Mayo Alumni
About Mayo

About Mayo: History

THE EARLY YEARS (1875-1900)
The first student
Maharaja Mangal Singh
of Alwar

The First student Maharaja Mangal Singh of Alwar was housed in a rented house outside the campus and came to school daily on an elephant. The school dress was achkans-churidars-safas and black lace shoes. The school had only one three and a half month long vacation to get over the heat of the summer months. Even then some students, particularly those married young, delayed their return to school!

Discipline was never a problem because with the British staff marching around the campus, the students and staff kept on their toes!

The Sports Activities included Athletics, Polo, Riding, Cricket, Hockey, Football, Rounders, Target Shooting and a few Indian Games. Jackal hunts on horseback were organised on the premises from time to time. Village type games did not get much support from the English staff and soon died out.

The Fees depended on the boy and his standard of living: number of servants/ horses, food items, etc. Most boys had a horse and 2 – 3 servants. Maharaja of Alwar came with a retinue of 200 and even Kotah brought more than 100. a special village had to be built for such retinues., near Gulabbari on the east side of Mayo. Servants cooked and looked after the master's belongings including valuables. Mostly a poor relation was the chief of the retinue whose task was to ensure security from court enemies including food testing in case poisoning of an heir by court intriguers was attempted.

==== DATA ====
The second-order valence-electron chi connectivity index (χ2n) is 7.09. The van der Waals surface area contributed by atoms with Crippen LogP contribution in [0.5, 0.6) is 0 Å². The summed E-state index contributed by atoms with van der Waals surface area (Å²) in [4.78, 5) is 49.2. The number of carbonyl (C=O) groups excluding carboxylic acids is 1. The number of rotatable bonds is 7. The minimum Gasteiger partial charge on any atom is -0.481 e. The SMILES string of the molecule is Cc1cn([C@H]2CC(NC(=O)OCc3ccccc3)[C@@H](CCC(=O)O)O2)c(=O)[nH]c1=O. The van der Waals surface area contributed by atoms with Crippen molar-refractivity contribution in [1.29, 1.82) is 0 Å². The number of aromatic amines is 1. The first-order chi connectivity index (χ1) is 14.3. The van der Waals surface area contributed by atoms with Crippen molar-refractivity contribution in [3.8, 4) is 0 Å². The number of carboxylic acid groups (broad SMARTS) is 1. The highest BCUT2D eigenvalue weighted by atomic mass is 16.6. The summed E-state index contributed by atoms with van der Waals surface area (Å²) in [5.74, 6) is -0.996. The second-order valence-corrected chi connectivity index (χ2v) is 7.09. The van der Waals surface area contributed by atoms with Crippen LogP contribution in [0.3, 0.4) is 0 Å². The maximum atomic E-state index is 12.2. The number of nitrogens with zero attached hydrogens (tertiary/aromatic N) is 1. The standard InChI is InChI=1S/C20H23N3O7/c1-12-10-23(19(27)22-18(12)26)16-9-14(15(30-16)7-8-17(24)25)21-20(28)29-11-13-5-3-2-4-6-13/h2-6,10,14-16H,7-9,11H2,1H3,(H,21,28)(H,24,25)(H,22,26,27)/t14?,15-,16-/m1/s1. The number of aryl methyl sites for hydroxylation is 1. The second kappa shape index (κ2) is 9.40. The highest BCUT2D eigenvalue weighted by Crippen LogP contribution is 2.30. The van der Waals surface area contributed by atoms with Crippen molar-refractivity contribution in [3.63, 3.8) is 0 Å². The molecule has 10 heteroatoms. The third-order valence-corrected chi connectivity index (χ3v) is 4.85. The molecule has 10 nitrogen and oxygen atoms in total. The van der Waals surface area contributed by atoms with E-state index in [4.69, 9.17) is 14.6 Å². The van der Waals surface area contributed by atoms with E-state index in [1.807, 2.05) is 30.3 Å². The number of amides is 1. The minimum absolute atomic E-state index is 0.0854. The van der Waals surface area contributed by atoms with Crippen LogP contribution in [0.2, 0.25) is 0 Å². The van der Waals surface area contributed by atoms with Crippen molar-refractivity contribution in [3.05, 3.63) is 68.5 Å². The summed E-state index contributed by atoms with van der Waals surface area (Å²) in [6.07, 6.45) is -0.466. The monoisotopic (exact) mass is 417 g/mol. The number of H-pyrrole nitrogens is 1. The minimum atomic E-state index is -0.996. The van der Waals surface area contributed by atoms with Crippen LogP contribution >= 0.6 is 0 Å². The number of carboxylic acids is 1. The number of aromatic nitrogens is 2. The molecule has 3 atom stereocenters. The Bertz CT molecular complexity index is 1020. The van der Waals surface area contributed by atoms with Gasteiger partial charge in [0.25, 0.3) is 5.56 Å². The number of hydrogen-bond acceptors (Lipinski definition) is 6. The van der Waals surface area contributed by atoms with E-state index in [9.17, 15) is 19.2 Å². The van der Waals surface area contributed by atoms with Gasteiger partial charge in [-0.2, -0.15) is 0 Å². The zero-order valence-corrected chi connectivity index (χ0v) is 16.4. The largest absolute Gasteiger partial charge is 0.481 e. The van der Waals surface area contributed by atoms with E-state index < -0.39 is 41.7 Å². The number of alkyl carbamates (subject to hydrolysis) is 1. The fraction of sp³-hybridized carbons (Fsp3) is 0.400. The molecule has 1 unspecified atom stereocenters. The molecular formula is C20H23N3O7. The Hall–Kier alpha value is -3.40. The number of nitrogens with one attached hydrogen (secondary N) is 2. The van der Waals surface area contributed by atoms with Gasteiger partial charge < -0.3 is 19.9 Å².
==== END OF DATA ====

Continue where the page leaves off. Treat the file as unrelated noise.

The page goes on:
The Principal held a daily durbar, which was attended by all. Punishments, if any, were awarded here. For serious offences boys were locked up and no one allowed to speak to them for a specified period.

The Annual Prize Giving was often attended by distinguished Chief Guests like the Viceroys who were also the official Presidents of the general Council of Mayo. Their speeches make interesting reading since they were a mix of the loyalty to the Crown and some sound advice, which holds true today. Prizes were given mainly on physical and moral conduct and less on mental!

There were some years when there were no students in the college class because there was no stimulus for higher studies beyond school amongst the students and their families, who belonged to an affluent landed class, who neither needed a means of livelihood nor were much accustomed to literary effort.

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